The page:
Risk taking – are you comfortable with it? In my last blog, I talked about the need to become comfortable with failure if we want to embrace the chance of ultimate success through risk taking. You can click here if you want to read it. But I think there is another aspect of risk taking that is usually overlooked.
I believe that, as humans, we are born with a desire to take risks. Think about it … have you ever seen a baby contemplating whether or not to take the first steps because he or she is afraid to fall down? The only possibility where a baby’s first steps don’t end up with him or her falling down is if someone else picks up the baby to prevent it. Babies fall down, cry for a minute and then get right back up again. It’s the parents who are afraid – not the baby. A few years later, that same child would probably jump down an entire flight of stairs in an attempt to fly if the parents didn’t prevent it.
Now, I can already hear the argument. The child also lacks common sense and knowledge. The parents have the ability to calculate the risk and determine what is a safe amount of risk and what is not. But, for the sake of discussion, let’s set common sense and parental protection aside for just a minute. If we would let the child jump down the stairs, he or she would learn that humans can’t fly. After the cast came off the leg, he or she would probably think twice before doing it again. Although there is no guarantee that it won’t happen again, the child would have concrete knowledge of the risk involved. And that is what I think happens to us. Our desire to take risks gets stifled as we start to experience the consequences, and as we grow up we become more and more risk averse. But when we stop taking risks we also stop growing and learning new things. Click To Tweet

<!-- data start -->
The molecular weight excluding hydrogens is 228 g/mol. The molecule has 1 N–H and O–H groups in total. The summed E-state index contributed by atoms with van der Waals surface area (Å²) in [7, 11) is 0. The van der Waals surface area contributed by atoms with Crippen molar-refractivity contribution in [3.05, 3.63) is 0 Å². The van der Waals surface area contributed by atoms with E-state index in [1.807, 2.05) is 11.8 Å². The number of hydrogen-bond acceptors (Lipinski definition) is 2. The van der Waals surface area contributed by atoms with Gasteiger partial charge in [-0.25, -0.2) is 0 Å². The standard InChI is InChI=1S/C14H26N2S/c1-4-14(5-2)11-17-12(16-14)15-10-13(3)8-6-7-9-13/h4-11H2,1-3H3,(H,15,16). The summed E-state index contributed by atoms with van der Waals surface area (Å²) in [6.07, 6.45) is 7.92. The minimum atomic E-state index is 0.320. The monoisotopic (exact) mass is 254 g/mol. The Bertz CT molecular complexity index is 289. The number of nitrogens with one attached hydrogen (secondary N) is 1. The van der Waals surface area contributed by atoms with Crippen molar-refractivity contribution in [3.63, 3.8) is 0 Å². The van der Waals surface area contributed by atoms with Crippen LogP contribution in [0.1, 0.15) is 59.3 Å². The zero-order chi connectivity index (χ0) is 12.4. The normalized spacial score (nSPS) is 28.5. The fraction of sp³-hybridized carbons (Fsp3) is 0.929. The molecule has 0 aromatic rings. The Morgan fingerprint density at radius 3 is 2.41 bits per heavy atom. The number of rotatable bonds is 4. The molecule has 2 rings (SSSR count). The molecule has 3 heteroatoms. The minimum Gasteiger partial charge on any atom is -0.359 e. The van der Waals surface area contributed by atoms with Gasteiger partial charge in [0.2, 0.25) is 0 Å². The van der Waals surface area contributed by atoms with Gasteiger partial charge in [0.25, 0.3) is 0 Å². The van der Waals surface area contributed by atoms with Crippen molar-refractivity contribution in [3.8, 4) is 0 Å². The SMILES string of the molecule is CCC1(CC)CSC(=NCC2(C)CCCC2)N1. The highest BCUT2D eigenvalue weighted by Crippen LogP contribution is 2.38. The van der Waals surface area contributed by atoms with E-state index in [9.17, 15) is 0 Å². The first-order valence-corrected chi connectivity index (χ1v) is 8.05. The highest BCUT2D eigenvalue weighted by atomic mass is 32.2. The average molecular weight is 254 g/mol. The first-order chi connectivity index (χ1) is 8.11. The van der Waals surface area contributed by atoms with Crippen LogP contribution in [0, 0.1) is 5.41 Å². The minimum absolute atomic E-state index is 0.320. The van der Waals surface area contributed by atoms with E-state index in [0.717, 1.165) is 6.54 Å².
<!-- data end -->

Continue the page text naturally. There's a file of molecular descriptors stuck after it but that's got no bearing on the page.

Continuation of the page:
“Far better it is to dare mighty things, to win glorious triumphs, even though checkered by failure, than to take rank with those poor spirits who neither enjoy much nor suffer much, because they live in the gray twilight that knows neither victory nor defeat.” (Theodore Roosevelt)
Although I have always been rather risk averse, I think that I have become even more so as I grow older. As I have experienced failures, I have conditioned myself to live in safety rather than risk failure again. I’m guessing that you do it also in some ways – do you have your favorite restaurants that you always visit because you know the food and service are dependable? There may be other ones that are far better, but you will never know. Do you vacation to the same place year after year because you have had good times in the past? You give up the chance to experience new things because of the familiarity of others. Those are just small things that ultimately don’t really matter. But, are there bigger decisions that you are afraid to make because of the risk involved?
I would suggest that you start re-evaluating these areas. Maybe it’s time to try new things.